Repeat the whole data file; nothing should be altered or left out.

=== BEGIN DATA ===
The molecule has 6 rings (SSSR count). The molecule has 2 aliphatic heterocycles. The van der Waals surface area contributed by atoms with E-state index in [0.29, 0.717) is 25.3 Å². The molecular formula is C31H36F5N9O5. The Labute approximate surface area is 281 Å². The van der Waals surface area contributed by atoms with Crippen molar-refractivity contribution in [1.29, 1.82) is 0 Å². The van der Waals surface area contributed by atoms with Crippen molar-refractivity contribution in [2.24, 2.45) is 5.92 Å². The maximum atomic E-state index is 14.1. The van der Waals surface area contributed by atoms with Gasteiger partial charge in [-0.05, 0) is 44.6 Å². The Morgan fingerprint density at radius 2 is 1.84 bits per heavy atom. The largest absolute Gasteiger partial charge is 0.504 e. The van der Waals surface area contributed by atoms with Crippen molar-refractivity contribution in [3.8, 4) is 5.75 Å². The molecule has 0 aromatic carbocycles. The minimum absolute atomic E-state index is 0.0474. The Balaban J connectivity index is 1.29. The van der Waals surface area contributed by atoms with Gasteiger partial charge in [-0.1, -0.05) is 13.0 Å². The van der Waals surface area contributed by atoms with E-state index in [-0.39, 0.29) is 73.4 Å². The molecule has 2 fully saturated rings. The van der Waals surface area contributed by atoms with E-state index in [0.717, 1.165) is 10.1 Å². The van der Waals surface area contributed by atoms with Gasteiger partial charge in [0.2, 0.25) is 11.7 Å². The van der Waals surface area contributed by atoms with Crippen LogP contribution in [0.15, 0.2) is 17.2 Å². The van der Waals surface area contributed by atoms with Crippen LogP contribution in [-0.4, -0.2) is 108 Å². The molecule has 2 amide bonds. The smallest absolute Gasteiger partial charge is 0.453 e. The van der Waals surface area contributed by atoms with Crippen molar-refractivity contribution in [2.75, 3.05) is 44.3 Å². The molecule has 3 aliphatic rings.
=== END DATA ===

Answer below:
The molecule has 6 rings (SSSR count). The molecule has 2 aliphatic heterocycles. The van der Waals surface area contributed by atoms with E-state index in [0.29, 0.717) is 25.3 Å². The molecular formula is C31H36F5N9O5. The Labute approximate surface area is 281 Å². The van der Waals surface area contributed by atoms with Crippen molar-refractivity contribution in [1.29, 1.82) is 0 Å². The van der Waals surface area contributed by atoms with Crippen molar-refractivity contribution in [2.24, 2.45) is 5.92 Å². The maximum atomic E-state index is 14.1. The van der Waals surface area contributed by atoms with Gasteiger partial charge in [-0.05, 0) is 44.6 Å². The Morgan fingerprint density at radius 2 is 1.84 bits per heavy atom. The largest absolute Gasteiger partial charge is 0.504 e. The van der Waals surface area contributed by atoms with Crippen molar-refractivity contribution in [3.8, 4) is 5.75 Å². The molecule has 0 aromatic carbocycles. The minimum absolute atomic E-state index is 0.0474. The Balaban J connectivity index is 1.29. The van der Waals surface area contributed by atoms with Gasteiger partial charge in [-0.1, -0.05) is 13.0 Å². The van der Waals surface area contributed by atoms with E-state index in [-0.39, 0.29) is 73.4 Å². The molecule has 2 fully saturated rings. The van der Waals surface area contributed by atoms with E-state index in [0.717, 1.165) is 10.1 Å². The van der Waals surface area contributed by atoms with Gasteiger partial charge in [0.2, 0.25) is 11.7 Å². The van der Waals surface area contributed by atoms with Crippen LogP contribution in [0.15, 0.2) is 17.2 Å². The van der Waals surface area contributed by atoms with Crippen LogP contribution in [-0.4, -0.2) is 108 Å². The molecule has 2 amide bonds. The smallest absolute Gasteiger partial charge is 0.453 e. The van der Waals surface area contributed by atoms with Crippen molar-refractivity contribution in [2.75, 3.05) is 44.3 Å². The molecule has 3 aliphatic rings.